The opinion of the court was delivered by: JOYCE HENS GREEN
Upon stipulation and agreement of the plaintiff Edwin Thate, Jr., and his attorneys and the defendants and their attorneys, the Court's Consent Decree, Final Judgment and Order in this action shall be upon the following terms and conditions:
WHEREAS, Edwin Thate, Jr., has brought this action against the defendants for declaratory and injunctive relief and for monetary damages as a result of the alleged removal by the defendants and/or their agents of certain religious signs displayed at a National Football League game held at R. F. K. Stadium in Washington, D.C., on January 4, 1992; and
WHEREAS, the parties desire to settle all claims and disputes raised by Thate in this action;
IT IS ORDERED, DECLARED, ADJUDGED AND DECREED that:
1. This Consent Decree, Final Judgment and Order shall be binding upon the parties to this action, their officers, agents, employees, and successors.
2. R. F. K. Stadium is located in the District of Columbia, is owned by the District of Columbia and managed by the defendant D.C. Armory Board ("Armory Board").
3. The policy of the defendant Armory Board has been, and still is, to lease Armory Board facilities for various gatherings such as sporting events, including football games held by the Washington Redskins at R. F. K. Stadium, and in doing so, to permit the display of commercial and other signs, subject to certain restrictions on signs and banners during such events, as published in Volume 37, No. 25, District of Columbia Register, Chapter 29, §§ 2900 et seq.
4. On January 4, 1992, the Washington Redskins hosted a National Football League football game at R. F. K. Stadium and prior to and during the course of said game, there was a variety of signs and banners displayed at the Stadium.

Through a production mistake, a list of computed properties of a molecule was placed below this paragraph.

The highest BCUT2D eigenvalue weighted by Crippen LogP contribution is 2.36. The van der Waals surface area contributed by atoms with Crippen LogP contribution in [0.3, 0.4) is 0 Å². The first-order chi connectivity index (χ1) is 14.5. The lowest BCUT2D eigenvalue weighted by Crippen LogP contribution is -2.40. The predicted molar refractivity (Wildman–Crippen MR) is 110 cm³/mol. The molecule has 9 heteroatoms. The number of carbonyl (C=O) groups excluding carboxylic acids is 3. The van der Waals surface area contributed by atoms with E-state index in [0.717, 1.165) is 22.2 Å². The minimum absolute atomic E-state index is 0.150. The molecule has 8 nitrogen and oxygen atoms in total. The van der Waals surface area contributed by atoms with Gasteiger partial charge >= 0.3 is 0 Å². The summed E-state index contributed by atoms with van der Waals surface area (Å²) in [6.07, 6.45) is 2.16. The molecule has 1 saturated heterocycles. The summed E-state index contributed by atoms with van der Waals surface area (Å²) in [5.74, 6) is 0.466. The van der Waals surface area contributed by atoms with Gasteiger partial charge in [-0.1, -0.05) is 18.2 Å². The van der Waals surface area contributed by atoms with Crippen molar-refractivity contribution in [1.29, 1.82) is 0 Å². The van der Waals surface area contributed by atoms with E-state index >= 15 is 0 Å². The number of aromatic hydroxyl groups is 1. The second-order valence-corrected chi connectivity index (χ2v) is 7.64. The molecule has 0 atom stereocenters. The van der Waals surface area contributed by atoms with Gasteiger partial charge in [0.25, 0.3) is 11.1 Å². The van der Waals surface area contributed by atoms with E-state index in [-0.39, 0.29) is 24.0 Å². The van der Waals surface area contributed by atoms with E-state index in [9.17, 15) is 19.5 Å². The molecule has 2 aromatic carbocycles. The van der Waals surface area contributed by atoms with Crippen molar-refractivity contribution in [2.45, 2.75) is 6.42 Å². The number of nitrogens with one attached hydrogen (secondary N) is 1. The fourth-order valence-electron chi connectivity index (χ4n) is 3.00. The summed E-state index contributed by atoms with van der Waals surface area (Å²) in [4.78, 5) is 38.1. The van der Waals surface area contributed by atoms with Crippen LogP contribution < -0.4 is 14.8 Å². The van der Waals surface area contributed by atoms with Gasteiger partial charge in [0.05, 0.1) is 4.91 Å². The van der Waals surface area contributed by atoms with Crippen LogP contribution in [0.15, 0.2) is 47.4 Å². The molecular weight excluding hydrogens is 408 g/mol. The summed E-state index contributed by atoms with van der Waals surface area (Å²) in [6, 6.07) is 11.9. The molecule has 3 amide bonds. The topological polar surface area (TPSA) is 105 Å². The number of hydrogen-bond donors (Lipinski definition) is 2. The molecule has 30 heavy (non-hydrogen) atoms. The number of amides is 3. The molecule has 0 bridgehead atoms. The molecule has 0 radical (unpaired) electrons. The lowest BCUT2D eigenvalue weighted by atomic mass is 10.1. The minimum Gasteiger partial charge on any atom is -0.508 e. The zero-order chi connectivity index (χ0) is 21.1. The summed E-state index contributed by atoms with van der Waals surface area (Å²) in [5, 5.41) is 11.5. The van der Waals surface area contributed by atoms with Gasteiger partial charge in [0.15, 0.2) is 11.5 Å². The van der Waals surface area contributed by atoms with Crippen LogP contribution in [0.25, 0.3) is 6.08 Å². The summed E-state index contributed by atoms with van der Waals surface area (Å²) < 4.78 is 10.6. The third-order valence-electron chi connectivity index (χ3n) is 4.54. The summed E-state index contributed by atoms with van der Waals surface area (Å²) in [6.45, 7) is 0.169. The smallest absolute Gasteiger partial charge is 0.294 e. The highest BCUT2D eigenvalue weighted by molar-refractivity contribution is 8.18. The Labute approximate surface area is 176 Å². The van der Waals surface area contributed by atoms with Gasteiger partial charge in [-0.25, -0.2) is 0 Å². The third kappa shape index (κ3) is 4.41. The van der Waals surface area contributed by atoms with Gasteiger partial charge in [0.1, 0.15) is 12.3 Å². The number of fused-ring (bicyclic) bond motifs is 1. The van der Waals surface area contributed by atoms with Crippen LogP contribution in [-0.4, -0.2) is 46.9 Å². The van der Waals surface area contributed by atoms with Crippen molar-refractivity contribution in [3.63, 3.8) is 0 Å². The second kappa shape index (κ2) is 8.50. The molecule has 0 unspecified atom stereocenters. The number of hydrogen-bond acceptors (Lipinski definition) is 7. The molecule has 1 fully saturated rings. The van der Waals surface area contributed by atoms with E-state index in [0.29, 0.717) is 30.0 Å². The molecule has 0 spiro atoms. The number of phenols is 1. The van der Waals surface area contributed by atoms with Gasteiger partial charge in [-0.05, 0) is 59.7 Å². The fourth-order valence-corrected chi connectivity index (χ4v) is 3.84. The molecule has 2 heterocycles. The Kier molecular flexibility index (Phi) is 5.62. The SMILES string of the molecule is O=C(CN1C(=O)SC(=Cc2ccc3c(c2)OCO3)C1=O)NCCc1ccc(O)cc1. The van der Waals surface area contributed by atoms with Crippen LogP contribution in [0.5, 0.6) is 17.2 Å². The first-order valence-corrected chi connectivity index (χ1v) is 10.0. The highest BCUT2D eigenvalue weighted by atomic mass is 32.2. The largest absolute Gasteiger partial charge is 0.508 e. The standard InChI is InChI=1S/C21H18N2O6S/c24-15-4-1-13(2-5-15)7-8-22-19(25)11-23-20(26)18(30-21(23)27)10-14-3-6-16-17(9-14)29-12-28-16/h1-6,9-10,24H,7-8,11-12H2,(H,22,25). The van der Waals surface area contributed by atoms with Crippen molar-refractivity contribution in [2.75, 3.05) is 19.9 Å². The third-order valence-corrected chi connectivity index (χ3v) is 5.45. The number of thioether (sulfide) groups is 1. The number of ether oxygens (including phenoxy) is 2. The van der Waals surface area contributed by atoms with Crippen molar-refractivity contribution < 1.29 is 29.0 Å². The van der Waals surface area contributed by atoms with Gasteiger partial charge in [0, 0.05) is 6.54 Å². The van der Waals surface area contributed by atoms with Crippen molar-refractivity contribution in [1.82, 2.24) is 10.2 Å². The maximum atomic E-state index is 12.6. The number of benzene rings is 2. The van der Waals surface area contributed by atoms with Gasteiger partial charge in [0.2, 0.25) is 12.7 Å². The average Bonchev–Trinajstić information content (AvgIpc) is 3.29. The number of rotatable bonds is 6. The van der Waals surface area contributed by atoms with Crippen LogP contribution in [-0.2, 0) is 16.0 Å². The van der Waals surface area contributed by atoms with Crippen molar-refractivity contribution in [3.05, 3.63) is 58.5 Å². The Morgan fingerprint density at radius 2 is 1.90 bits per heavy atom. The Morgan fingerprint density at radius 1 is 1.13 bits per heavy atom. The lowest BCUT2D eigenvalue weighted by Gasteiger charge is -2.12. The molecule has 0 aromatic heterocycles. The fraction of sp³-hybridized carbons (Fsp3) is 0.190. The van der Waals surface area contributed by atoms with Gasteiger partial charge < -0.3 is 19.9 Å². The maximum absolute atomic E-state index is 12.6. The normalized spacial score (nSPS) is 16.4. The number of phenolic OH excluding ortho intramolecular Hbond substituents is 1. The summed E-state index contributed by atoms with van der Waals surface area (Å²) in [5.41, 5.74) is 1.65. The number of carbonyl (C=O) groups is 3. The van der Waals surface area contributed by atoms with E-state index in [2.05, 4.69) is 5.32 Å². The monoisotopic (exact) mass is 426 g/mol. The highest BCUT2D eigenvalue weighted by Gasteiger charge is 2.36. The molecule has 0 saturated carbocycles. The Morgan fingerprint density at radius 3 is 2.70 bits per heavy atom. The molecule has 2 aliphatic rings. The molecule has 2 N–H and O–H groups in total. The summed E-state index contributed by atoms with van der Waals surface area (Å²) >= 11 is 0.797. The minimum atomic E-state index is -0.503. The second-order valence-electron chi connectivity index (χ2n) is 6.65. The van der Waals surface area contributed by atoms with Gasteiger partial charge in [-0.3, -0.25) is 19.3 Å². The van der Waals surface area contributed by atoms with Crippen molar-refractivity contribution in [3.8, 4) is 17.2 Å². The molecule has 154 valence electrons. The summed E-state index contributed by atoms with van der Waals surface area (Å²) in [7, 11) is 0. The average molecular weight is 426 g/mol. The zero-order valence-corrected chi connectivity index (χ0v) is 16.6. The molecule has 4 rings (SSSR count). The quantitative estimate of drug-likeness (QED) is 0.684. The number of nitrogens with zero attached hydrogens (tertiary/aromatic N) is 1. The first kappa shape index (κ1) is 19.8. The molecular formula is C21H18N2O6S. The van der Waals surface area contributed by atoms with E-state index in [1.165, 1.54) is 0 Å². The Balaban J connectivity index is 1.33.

5. On January 4, 1992, Thate attended the game at R.F.K. Stadium and placed a scripture sign with the reference "John 3:3" on the railing at the 20 yard line. The sign remained up through the first half of play, but Thate noticed that the sign was removed during half-time. The defendant Stadium Manager removed the said sign.
6. On January 10, 1992, this Court issued its memorandum opinion and order concerning the display of signs with religious content at R. F. K. Stadium, Stewart v. D.C. Armory Board, Memorandum Opinion, No. 92-0077.
7. At no time on January 4, 1992, was plaintiff Thate's sign obscene, vulgar, indecent, inflammatory, or in bad taste, nor did said sign pose a sight line problem or obstruct the vision of those on or off the playing field or provide free advertisement of commercial products or services.
8. As long as the current sign and banner policies of the defendant Armory Board (Volume 37, No. 25, District of Columbia Register, Chapter 29, §§ 2900 et seq.) are in force and effect, defendants are hereby enjoined from taking any action, to prevent plaintiff Thate, and any other person, from displaying the type of sign and/or any banner referred to above, such as "John 3:16," or other similar religious messages or references, or otherwise obstruct the display of such signs and/or banners, provided the signs do not interfere with or obstruct any person's view of the event at R. F. K. Stadium or otherwise interfere with play, or stadium equipment.
9. The defendants shall use reasonable efforts at all R. F. K. Stadium events to protect persons displaying the type of sign and/or any banner referred to above, such as "John 3:16," or other similar religious messages or references, against removal of such signs or banners or interference with or obstruction of the display thereof by the defendants or their agents, employees, or successors and plaintiff Thate shall be entitled to the same police and public ...